focus on marijuana

Focus on Mary Jane

Focus on Marijuana
Zeller
1990

I think a lot of folks would like to focus on marijuana. Since legalization (or decriminalizing) seems to be a trend, maybe an updated book is needed. There is also a statement about marijuana as a gateway drug. From what I can tell, this is still a debate from the scientific community. There is also no recognition of the on going research into the benefits of marijuana such as chronic pain, anxiety, and epilepsy.

I really don’t have an opinion on the benefits since my experience is limited to a shared joint in 1981. I was more worried about getting the munchies and killing any ambition to keep my ass from expanding any further.

These types of books kind of bother me. They have more of an agenda than about real information. I have had many a teen and preteen that must do a “drug report”. More than once I have had a teen question me on why marijuana is “worse” aka illegal than alcohol. Gotta say my favorite questions are ones where the teens call b.s. and ask me to help them get better resources so they make a case.

drugs and peer pressure cover

Under Pressure!

Drugs and Peer Pressure
Myers
1995

I think this is probably the billionth “drugs are bad” book posted. I think they are almost identical in format, message and I am willing to bet the same stupid photos. Actually I should call these books the Drugs and <fill in any condition> series.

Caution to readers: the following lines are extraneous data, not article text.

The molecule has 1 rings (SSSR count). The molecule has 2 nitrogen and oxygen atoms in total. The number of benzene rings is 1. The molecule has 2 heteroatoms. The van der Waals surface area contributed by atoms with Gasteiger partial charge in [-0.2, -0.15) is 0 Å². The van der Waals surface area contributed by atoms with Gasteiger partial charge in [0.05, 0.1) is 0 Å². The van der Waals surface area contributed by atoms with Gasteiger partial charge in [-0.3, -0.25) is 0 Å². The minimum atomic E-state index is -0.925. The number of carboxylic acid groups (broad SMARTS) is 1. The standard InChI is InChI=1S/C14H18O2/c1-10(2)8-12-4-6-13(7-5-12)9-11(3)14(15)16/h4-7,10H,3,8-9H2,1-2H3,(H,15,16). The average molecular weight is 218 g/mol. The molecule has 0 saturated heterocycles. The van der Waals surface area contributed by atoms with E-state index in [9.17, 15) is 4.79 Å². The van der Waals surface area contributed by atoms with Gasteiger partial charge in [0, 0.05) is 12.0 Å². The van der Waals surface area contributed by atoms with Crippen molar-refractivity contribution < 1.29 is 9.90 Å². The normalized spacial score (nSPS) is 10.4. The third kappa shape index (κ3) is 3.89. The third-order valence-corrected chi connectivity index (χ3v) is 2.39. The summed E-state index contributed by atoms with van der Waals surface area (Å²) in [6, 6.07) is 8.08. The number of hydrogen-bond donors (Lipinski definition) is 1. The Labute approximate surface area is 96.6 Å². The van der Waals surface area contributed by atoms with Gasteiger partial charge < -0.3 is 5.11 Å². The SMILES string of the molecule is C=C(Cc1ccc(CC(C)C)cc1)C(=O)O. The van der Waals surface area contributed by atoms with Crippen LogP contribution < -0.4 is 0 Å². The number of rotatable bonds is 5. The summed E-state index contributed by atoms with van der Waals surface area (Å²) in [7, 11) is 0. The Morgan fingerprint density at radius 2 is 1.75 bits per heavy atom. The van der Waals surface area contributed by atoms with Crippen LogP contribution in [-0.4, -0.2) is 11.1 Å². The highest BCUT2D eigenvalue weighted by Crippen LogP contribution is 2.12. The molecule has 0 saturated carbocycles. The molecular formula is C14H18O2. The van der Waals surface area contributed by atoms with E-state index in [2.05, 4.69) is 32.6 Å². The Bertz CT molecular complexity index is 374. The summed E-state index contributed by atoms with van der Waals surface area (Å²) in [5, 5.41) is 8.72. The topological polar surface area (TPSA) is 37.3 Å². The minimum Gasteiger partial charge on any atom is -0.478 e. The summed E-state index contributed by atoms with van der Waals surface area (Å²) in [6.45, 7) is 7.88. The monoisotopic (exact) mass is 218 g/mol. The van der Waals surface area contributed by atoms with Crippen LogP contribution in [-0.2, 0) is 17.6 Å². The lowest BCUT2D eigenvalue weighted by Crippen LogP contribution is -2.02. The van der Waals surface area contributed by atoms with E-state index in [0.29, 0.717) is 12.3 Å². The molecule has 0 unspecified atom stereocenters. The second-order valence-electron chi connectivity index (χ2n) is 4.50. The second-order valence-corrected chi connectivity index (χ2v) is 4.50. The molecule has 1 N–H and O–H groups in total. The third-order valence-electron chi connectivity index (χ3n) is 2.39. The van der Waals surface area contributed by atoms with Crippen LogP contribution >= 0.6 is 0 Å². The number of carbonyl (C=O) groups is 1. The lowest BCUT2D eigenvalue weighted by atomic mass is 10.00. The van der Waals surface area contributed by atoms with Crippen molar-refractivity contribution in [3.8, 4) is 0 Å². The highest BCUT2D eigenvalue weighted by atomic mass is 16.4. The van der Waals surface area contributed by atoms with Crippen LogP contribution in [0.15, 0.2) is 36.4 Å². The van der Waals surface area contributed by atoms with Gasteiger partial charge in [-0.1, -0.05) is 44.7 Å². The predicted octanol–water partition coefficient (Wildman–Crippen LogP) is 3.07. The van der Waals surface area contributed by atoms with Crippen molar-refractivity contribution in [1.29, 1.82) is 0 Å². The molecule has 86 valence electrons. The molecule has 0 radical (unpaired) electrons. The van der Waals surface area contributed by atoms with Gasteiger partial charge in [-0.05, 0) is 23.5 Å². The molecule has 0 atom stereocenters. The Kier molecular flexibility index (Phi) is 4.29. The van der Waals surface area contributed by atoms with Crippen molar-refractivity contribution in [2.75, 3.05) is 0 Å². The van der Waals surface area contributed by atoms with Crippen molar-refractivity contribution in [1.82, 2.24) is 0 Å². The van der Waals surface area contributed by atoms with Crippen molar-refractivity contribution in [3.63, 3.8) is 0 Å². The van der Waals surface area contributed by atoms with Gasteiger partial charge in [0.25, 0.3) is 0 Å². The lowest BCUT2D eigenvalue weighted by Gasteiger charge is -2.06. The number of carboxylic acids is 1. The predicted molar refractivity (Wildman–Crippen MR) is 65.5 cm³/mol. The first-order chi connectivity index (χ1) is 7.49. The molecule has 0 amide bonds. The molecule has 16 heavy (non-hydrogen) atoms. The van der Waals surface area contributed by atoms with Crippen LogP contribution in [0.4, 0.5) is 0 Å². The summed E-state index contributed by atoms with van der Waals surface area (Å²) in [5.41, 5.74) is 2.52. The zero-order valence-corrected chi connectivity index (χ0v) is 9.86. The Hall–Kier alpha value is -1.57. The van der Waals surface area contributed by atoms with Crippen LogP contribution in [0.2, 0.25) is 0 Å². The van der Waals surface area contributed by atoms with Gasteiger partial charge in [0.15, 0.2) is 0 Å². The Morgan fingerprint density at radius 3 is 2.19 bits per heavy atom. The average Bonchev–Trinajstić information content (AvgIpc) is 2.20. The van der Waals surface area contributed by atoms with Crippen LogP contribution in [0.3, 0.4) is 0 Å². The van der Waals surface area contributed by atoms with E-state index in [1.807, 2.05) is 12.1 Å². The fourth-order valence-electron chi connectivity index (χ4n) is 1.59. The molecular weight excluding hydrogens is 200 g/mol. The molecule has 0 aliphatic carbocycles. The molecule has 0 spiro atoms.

We have Drugs and….

Every time I look at the pics in all of the books mentioned, I just want to cringe. Sometimes, they don’t make sense of the “story” or example, sometimes it looks like they are trying too hard. I think my teen self would have rolled my eyes at the teenagers presented. Some of the teens look to be in their early 40s.

Nicotine and Caffeine cover

Nicotine and Caffeine

Focus on Nicotine and Caffeine
Perry
1990

Submitter: It’s a little jarring to see nicotine and caffeine lumped together. Maybe nicotine has decreased in “everyday drug” status since 1990 or maybe I just don’t take caffeine seriously enough, but it seems like an odd pairing. And the “current” stats (from 1989) on smoking are obviously a little of out date by now—down from 29% to about 14% in 2019, per the CDC. The sentence “Like little smokestacks, smokers send out poisonous gasses into the world around them and deep into the world inside them” is pretty great though.

Holly: I think you’re right – smoking is just not as commonplace as it was when this book was published. Caffeine use, however, is still very prevalent. And I agree – we don’t generally lump those two drugs together. Maybe also because there’s no age-related law on purchasing caffeinated foods and beverages. Kids can buy a chocolate candy bar and a Coke; they can’t buy cigarettes.